Threaded sensor - SSBrewTech weldless coupling

Hi all,

Does the “THREADED ONEWIRE TEMPERATURE SENSOR” fit in the weldless coupling for the SSBrewTech kettles?




The NPT model should with no problem.


Only problem is the probe length. I wish they were at least 2.5" long. Have same issue with them with my tri-clamp adapters. Probe doesn’t even get past fitting.

They are designed to be used in a tee, so you measure the temperature of the beer coming from the filter. That way, you’ll measure an aggregate of your entire mash, instead of a single point. With a thick mash, the temperature is not always uniform.

Using a rims tube with tri-clover to npt fitting in the end. Would not be recirculating the boil kettle, planning ahead here.

I would agree that it would be really nice to have a longer threaded temperature probe. My setup is single pot BIAB. Obviously I’m not recirculating during boil but still want to be ale to measure temperature at this time. I’ve ended up buying a longer thermocouple and I will make my own probe up.

@Elco would you consider selling the connector and cable for your threaded sensors separately (or sharing part numbers)?

The connector is a pretty standard M16 connector. My CNC partner makes the probe custom for us, and ships it to the temperature sensor manufacturer who adds the temperature sensor, epoxy, connector and cable.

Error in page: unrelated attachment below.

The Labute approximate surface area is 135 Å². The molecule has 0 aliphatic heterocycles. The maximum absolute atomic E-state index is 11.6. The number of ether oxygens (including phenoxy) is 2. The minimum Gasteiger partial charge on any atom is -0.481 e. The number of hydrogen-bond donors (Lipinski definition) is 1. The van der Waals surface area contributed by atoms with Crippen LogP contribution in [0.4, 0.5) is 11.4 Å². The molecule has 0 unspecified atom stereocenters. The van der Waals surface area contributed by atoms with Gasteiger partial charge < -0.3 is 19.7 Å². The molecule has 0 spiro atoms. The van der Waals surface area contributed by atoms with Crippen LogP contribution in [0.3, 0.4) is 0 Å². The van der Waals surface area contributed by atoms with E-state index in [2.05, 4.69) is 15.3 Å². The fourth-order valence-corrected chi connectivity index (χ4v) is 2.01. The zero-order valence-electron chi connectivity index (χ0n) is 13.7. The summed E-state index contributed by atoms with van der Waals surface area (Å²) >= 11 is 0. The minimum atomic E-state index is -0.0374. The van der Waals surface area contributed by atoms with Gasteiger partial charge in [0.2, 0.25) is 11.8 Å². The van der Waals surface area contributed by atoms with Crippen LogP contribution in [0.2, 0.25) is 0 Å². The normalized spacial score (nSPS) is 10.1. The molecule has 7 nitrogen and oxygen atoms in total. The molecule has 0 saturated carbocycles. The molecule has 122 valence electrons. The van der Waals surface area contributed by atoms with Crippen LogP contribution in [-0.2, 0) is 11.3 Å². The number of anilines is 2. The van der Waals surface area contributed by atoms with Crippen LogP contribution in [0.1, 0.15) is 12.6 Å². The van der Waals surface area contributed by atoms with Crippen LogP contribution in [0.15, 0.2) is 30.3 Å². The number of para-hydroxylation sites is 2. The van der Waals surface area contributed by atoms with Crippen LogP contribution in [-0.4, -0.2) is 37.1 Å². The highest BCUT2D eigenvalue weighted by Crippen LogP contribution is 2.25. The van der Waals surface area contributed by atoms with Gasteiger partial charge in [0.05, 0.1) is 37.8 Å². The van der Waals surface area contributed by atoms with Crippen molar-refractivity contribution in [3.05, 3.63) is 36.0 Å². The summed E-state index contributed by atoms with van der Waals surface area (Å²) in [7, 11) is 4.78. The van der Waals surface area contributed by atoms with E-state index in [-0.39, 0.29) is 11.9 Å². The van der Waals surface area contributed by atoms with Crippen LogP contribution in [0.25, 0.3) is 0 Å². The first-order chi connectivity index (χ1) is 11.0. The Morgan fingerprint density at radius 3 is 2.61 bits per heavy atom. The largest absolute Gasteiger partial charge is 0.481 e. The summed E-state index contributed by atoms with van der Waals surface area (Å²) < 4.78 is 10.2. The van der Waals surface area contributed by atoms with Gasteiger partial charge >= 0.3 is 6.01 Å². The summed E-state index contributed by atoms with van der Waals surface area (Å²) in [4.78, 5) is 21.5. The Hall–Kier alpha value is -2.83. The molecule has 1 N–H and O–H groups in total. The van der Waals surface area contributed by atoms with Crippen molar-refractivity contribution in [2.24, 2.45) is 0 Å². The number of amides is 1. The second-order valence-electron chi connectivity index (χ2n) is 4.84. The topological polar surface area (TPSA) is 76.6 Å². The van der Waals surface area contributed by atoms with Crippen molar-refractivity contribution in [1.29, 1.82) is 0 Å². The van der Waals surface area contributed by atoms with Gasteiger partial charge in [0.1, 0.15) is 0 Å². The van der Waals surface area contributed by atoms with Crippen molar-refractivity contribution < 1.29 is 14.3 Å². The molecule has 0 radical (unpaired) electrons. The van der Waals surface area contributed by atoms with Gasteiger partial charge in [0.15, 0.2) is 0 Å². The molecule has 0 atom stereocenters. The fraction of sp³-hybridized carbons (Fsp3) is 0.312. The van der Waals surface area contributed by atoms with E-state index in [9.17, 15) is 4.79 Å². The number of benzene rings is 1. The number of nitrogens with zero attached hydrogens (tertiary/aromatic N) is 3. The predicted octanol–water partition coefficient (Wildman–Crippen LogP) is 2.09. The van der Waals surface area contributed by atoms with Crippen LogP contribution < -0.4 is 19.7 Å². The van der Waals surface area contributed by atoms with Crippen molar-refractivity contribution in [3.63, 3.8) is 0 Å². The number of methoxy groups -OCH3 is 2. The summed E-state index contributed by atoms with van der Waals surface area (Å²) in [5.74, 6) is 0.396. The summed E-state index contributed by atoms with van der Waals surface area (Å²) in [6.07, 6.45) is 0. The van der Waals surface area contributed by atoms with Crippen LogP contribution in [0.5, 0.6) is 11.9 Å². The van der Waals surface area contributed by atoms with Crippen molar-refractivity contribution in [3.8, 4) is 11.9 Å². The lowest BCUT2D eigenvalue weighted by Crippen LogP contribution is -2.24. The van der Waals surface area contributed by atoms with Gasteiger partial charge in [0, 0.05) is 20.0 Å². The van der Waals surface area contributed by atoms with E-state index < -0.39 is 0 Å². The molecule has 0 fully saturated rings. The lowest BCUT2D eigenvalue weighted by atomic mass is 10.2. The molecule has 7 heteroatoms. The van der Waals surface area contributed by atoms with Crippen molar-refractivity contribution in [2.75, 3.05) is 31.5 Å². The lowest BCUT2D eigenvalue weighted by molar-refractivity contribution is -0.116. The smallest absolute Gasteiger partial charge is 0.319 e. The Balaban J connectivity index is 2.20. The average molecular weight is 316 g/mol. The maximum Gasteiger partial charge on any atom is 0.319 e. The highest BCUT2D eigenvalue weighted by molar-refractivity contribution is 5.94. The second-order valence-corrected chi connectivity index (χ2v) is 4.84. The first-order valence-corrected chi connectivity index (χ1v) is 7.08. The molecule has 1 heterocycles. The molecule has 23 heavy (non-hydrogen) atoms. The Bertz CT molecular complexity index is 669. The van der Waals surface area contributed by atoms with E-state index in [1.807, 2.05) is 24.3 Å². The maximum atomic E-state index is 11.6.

I have been looking into thermowells, but what I found so far ended up not being cost effective. I will give it another look.

what about just a longer version of the threaded sensor (or is that what you mean)?

That’s what I mean. The thing that makes it expensive is to have to drill very deep with a drill of only 6mm. The current probe is CNC’d from one piece. For a much longer thermowell, the deep drill get’s expensive. Therefore they are usually made by welding a tube to a fitting.

Not sure if this would work with regular sensor

I designed a longer version with a 60 mm probe that can be easily mounted in a kettle or fermenter wall. I hope the prototype is ready next week.

You can put me down for at least two of these.

Thanks Elco

I use the lcd thermowell on my ss brewtech fermenter and it works with the waterproof one wire temp sensors you get on eBay. I just had to remove the heat shrink to fit in the well diameter. Not a big deal since the wire is potted in the metal probe. I have one of Elco’s one wire sensors I could test fit in the well if anyone is interested.